In the world of engineering, creating working models and prototypes for buildings and new designs can be a case of trial and error. A 3D model can be created, then created in additive layers in order to test out this manufacturing technology.
 The process
An additive process – rapid prototyping uses materials such as adhesives and photopolymers – it differs from more traditional processes, which compress and subtract typically. By joining particles and layers of raw materials together, rapid prototyping creates the desired parts that you need.
First, you must create the 3D render using CAD software in order to have a foundation to build these additive layers upon. It can be a great way to test whether or not a design may actually be functional in the long run. This digital rendering is a prediction for the final product and its abilities, so designing something with good integrity is extremely important to the whole process.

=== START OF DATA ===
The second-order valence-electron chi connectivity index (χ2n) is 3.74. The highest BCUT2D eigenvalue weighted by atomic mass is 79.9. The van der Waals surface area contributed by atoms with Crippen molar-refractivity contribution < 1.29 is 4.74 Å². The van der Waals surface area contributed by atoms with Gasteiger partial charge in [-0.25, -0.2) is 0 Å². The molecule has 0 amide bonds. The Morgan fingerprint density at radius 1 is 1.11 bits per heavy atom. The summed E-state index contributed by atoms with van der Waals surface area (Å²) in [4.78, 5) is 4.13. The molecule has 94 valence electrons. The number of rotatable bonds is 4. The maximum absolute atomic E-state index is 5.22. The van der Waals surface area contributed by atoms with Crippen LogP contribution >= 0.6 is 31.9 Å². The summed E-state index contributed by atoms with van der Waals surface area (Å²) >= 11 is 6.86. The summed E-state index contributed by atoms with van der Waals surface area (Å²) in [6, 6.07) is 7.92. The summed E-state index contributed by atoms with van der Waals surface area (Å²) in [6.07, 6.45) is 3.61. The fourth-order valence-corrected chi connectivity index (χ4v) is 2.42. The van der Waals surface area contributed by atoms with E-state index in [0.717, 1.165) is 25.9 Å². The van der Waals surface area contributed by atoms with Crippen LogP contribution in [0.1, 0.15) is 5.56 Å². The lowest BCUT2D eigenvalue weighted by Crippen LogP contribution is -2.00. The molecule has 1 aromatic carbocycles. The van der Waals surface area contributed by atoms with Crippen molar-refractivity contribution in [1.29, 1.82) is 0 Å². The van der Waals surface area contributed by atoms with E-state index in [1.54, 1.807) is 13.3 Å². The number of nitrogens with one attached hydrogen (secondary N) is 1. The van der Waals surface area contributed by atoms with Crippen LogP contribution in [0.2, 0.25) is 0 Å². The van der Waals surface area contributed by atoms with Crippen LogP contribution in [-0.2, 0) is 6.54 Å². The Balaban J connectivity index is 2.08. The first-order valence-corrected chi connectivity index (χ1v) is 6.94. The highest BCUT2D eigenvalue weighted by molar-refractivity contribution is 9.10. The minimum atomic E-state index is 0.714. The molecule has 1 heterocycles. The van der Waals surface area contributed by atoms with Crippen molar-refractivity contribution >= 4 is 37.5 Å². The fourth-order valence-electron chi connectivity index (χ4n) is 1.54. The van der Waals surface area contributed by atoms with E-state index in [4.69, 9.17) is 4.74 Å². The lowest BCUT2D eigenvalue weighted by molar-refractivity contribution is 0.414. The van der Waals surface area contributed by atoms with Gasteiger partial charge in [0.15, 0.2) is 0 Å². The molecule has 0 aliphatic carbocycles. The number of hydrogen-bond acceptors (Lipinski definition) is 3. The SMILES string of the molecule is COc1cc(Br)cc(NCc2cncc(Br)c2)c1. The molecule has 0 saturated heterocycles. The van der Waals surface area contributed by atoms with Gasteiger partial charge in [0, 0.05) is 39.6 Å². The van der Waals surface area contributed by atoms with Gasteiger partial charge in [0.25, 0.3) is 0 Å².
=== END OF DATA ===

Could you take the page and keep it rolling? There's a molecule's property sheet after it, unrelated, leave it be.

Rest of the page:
The design is then converted so that the prototype can be printed as efficiently and accurately as possible – allowing the printer to interpret the design in a language it understands. Checks are needed throughout the process to ensure no mistakes are made during printing.
There are a number of benefits regarding rapid prototyping:
- Short turnarounds.
- Accuracy ensured before the final product is constructed.
- High-quality product.
Quick and inexpensive manufacturing is the key to this process and it enables the final product for projects with small parts or cavities, making a process which may take an extended period of time be developed much faster.
If there is an issue at the very beginning of the process, it can be caught and corrected from the outset prototype rather than carrying the issues over into the final product.
It is also eco-friendly as it allows for less waste to be produced by the process of design and creation in its earliest stages.
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